Submarine canyons striate that ridge line, forming perfect habitats for game fish like bigeye tuna and marlin. Accordingly, the canyons are the preferred hunting grounds for adventurous, well-heeled sport fishers. Nathan longed to fish the canyons, but Linda, his only fishing partner, reportedly refused to join him. No one goes that far out without an experienced captain and a capable boat.

In December 2015, Nathan purchased the Chicken Pox, a sturdy 31-foot Down-easter, from a metalworker in Massachusetts who had retrofitted the vessel’s topside with a stainless-steel deck and pilothouse. Six months later, he bought tuna-fishing gear from a fisherman named Shawn Sakaske. After talking to Nathan for an hour about fishing, Sakaske worried that the 22-year-old wasn’t experienced enough to venture that far from shore. “He just wasn’t ready for the canyons,” Sakaske recalled. “He had no one to teach him.”

Sakaske wasn’t the only one who felt that Nathan was too inexperienced. An employee at Ram Point Marina told me that he once spent an hour helping Nathan back the Chicken Pox into its slip and, on multiple occasions, had to explain basic concepts of boat maintenance. But Nathan liked to tinker with the boat as if he were a seasoned pro. The day he and Linda set out on their fateful trip, Nathan removed the Chicken Pox’s “trim tabs,” two foot-long paddles mounted on the back of the hull. There was no reason to remove the paddles, which act like rudders to regulate a boat’s pitch and tilt as it cuts through water at high speeds, but Nathan felt they “were serving no purpose.” Removing the trim tabs left half-dollar-size holes in the boat’s hull near the waterline, so Nathan filled them with marine putty. As an employee at West Marine, the boating franchise where Nathan bought the putty, said to me, “You wouldn’t believe the dumb shit people do to their boats.”

Linda, who had turned 54 earlier that week, looked forward to her fishing trips with Nathan. Boats had long served as floating DMZs in their embattled relationship. That night, before shoving off, she texted a “float plan” to a friend, a standard precaution she took whenever going out on a boat. She and Nathan, she told her friend, would be fishing near Block Island — nowhere near the canyons — and would be back Sunday morning. “Call me 12 noon if you don’t hear from me,” she wrote.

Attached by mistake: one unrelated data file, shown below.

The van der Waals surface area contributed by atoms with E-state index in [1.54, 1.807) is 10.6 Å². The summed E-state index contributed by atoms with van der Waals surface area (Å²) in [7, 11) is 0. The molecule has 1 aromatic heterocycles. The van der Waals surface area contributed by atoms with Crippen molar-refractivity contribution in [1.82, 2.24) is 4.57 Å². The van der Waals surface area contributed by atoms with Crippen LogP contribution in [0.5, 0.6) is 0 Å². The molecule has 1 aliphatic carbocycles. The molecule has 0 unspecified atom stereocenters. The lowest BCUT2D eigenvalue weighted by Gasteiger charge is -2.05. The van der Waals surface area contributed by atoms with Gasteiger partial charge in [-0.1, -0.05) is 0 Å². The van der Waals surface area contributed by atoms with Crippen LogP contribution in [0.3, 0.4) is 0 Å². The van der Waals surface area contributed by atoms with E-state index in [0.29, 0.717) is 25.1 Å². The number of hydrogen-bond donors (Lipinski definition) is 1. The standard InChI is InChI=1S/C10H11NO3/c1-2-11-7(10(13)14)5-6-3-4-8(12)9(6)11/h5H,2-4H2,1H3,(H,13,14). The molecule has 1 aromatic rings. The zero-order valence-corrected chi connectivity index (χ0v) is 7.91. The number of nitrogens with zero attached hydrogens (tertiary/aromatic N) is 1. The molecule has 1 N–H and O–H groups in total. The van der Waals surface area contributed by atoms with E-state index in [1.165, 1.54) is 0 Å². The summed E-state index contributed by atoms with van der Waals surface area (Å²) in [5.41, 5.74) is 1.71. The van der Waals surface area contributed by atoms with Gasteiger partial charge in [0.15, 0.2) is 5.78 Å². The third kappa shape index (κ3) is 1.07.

Soon after Linda sent her float plan, she and Nathan were under way, heading through the salt-marsh pond and past the breachway into open water. In a legal dispute with his boat-insurance company, Nathan claimed that he and his mother fished near Block Island for an hour or so. Then, around 3 a.m., they headed to Block Canyon, arriving shortly after dawn on Sunday. Weather conditions were good and the sea was calm. They dropped their fishing lines and spent the next five hours trolling for tuna before things went terribly wrong.

Nathan heard a sound coming from under the deck. When he opened a hatch to check it out, he found the compartment filling with water. According to tests done by the insurance company, it’s likely that the marine putty Nathan used to fill the holes in the hull had failed and that the boat had been slowly taking on water for hours. Nathan said he told Linda to bring in the fishing lines and started making preparations to jump ship. He went into the boat’s pilothouse a number of times but never sent a distress signal. Then, as he told the Coast Guard, “the boat just dropped out from under my feet.” Nathan’s $4,000 life raft — mounted on top of the pilothouse and fully stocked with packets of water, crackers, and survival gear — would have self-inflated the second it hit water. At some point, Nathan said, he managed to transfer additional survival supplies from the Chicken Pox to the life raft and clamber into it. He began blowing a safety whistle and calling out to his mother, but she was nowhere to be seen.